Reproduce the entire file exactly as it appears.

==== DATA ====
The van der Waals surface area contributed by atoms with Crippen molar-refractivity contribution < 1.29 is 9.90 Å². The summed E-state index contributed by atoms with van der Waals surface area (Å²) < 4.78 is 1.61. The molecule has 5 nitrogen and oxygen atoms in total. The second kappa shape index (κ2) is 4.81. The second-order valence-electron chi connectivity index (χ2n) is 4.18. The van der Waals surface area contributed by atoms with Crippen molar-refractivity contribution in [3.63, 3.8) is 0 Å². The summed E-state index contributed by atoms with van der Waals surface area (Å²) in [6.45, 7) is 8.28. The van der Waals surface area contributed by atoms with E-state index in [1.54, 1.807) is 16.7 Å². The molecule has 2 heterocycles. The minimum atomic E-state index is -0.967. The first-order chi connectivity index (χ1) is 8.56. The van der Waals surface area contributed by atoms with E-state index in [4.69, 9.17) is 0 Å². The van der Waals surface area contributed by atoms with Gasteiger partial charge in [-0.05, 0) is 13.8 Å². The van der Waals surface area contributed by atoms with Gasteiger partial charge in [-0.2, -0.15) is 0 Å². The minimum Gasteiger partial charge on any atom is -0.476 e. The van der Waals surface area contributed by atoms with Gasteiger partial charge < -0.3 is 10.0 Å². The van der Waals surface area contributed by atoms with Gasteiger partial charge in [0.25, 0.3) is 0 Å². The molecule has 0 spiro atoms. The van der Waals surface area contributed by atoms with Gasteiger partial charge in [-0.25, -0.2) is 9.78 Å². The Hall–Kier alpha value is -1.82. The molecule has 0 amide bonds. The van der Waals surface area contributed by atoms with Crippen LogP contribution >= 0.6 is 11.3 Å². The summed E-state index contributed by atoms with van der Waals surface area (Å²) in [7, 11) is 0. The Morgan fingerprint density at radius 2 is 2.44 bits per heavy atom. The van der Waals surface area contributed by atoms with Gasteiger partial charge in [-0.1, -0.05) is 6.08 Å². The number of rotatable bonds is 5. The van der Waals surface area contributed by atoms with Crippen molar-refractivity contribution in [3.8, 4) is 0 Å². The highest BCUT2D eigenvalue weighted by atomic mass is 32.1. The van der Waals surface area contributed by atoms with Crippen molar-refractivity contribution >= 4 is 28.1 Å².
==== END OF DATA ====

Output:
The van der Waals surface area contributed by atoms with Crippen molar-refractivity contribution < 1.29 is 9.90 Å². The summed E-state index contributed by atoms with van der Waals surface area (Å²) < 4.78 is 1.61. The molecule has 5 nitrogen and oxygen atoms in total. The second kappa shape index (κ2) is 4.81. The second-order valence-electron chi connectivity index (χ2n) is 4.18. The van der Waals surface area contributed by atoms with Crippen molar-refractivity contribution in [3.63, 3.8) is 0 Å². The summed E-state index contributed by atoms with van der Waals surface area (Å²) in [6.45, 7) is 8.28. The van der Waals surface area contributed by atoms with E-state index in [1.54, 1.807) is 16.7 Å². The molecule has 2 heterocycles. The minimum atomic E-state index is -0.967. The first-order chi connectivity index (χ1) is 8.56. The van der Waals surface area contributed by atoms with E-state index in [4.69, 9.17) is 0 Å². The van der Waals surface area contributed by atoms with Gasteiger partial charge in [-0.05, 0) is 13.8 Å². The van der Waals surface area contributed by atoms with Gasteiger partial charge in [-0.2, -0.15) is 0 Å². The minimum Gasteiger partial charge on any atom is -0.476 e. The van der Waals surface area contributed by atoms with Gasteiger partial charge < -0.3 is 10.0 Å². The van der Waals surface area contributed by atoms with Gasteiger partial charge in [0.25, 0.3) is 0 Å². The molecule has 0 spiro atoms. The van der Waals surface area contributed by atoms with Gasteiger partial charge in [-0.25, -0.2) is 9.78 Å². The Hall–Kier alpha value is -1.82. The molecule has 0 amide bonds. The van der Waals surface area contributed by atoms with Crippen LogP contribution >= 0.6 is 11.3 Å². The summed E-state index contributed by atoms with van der Waals surface area (Å²) in [7, 11) is 0. The Morgan fingerprint density at radius 2 is 2.44 bits per heavy atom. The van der Waals surface area contributed by atoms with Gasteiger partial charge in [-0.1, -0.05) is 6.08 Å². The number of rotatable bonds is 5. The van der Waals surface area contributed by atoms with Crippen molar-refractivity contribution in [3.8, 4) is 0 Å². The highest BCUT2D eigenvalue weighted by atomic mass is 32.1. The van der Waals surface area contributed by atoms with Crippen molar-refractivity contribution >= 4 is 28.1 Å².